But there’s a problem with McVay’s guidance: It has no legal basis. Florida law does not require mandatory drop boxes to be staffed at all times; it merely says that these boxes must be “secure.” As Ron Labasky, legal counsel for the Florida Supervisors of Elections association, told the Tampa Bay Times, there’s no definition of “secure” in the statute. Instead, the law leaves security “within the discretion of the supervisor.” And there is no legal reason why monitoring by 24-hour video or certified volunteers does not count as “secure.”

Nor does Florida law require that discretionary drop boxes be closed whenever early voting is not taking place. The statute merely states that discretionary drop boxes “must be staffed during the county’s early voting hours of operation by an employee of the supervisor’s office or a sworn law enforcement officer.” It does not command the closure of these boxes when early voting hours are over. To the contrary, it relieves counties of the duty to staff the boxes when early voting is not occurring.

Daniel Smith, a University of Florida political science professor, compared McVay’s guidance to Texas Republican Gov. Greg Abbott’s notorious order allowing each county just one drop box, forcing populous counties to close dozens.* He’s right, but there is a key difference: Unlike the Texas governor, the Florida Department of Elections has no legal power to shutter drop boxes. The Pinellas County Supervisor of Elections office, for instance, has already told the Tampa Bay Times that it will not scuttle plans to open multiple drop boxes that don’t comply with McVay’s guidance.

Lee, the Florida secretary of state, recently confirmed that her agency has no authority over county supervisors of elections. In election-related litigation earlier this year, Lee told federal courts that she was not a proper defendant because she couldn’t control the supervisors’ actions. A federal appeals court agreed, writing that “the Supervisors are independent officials under Florida law who are not subject to the Secretary’s control.” Thus, by Lee’s own admission—and as a matter of law—she can’t force supervisors to shutter drop boxes.

Why, then, did Lee’s agency issue this guidance in the first place? Probably for the same reason that Abbott closed Texas’ drop boxes: They are heavily used by voters in more populous, left-leaning counties, and early voters are disproportionately Democratic this year.* (In Florida, Democrats have dominated Republicans in early voting so far.) Lee may be trying to make voting harder for Democratic supporters.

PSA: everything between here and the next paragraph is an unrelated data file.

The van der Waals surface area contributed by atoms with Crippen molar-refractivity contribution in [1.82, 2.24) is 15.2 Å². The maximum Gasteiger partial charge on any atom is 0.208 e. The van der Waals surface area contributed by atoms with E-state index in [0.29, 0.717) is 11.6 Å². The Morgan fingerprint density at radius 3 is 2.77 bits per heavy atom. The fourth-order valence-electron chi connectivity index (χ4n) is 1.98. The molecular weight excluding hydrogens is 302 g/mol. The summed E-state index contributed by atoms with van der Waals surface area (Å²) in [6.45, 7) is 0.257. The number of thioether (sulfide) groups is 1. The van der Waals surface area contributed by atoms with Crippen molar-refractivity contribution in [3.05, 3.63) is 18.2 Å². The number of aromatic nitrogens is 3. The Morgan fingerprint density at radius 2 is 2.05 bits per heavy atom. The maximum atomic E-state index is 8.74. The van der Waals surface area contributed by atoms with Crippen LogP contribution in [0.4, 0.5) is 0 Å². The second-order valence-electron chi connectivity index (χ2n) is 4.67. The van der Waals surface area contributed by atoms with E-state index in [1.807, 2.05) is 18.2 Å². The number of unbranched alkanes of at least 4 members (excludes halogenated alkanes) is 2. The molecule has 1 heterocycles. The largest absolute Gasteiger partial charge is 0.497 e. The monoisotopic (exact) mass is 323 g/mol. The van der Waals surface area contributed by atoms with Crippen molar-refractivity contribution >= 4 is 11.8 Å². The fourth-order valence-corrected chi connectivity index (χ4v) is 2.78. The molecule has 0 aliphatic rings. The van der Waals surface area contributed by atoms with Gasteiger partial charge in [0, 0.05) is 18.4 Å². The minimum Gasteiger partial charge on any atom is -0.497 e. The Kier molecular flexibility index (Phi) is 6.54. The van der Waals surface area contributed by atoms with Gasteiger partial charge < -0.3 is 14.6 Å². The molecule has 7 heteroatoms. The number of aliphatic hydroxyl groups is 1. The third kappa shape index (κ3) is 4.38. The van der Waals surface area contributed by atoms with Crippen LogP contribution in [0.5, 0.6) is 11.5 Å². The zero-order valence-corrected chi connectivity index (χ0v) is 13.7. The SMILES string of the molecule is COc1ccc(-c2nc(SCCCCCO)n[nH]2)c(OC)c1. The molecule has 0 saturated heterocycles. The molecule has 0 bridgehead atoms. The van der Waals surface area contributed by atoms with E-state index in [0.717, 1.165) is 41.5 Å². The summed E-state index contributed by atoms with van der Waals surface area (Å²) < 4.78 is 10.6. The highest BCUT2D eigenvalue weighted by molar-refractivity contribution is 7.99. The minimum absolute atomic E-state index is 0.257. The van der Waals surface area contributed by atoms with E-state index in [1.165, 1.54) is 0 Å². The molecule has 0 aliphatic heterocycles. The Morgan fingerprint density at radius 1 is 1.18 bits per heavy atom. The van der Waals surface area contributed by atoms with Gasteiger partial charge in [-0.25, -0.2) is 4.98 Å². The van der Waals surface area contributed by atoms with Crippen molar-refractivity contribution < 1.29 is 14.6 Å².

There’s another, more sinister possibility. Presuming supervisors ignore McVay’s guidance, Florida’s largest counties will collect a huge number of absentee ballots in a manner deemed unlawful by the Department of State. If Joe Biden narrowly wins the state in November, Florida’s Republican-controlled government could argue that these ballots should be thrown out because they were cast through an illegal process. That claim could give rise to litigation that might allow the federal judiciary to call election results into question and invalidate ballots. The president has openly fantasized about such a scenario for months.

There is no reason to give Lee the benefit of the doubt. Her office has known for months that counties intended to set up plenty of drop boxes to accommodate all the Floridians who don’t want to vote in person due to the pandemic. This last-minute effort to sabotage these boxes may lay the groundwork for an impending brawl over the legitimacy of Florida’s election.

Correction, Oct. 16, 2020: This piece originally misidentified the governor of Texas as Ken Paxton, who is Texas’ attorney general. Greg Abbott is the governor of Texas.

Support This Work

Help us cover the central question: “Who counts?” Your Slate Plus membership will fund our work on voting, immigration, gerrymandering, and more through 2020.
Give Today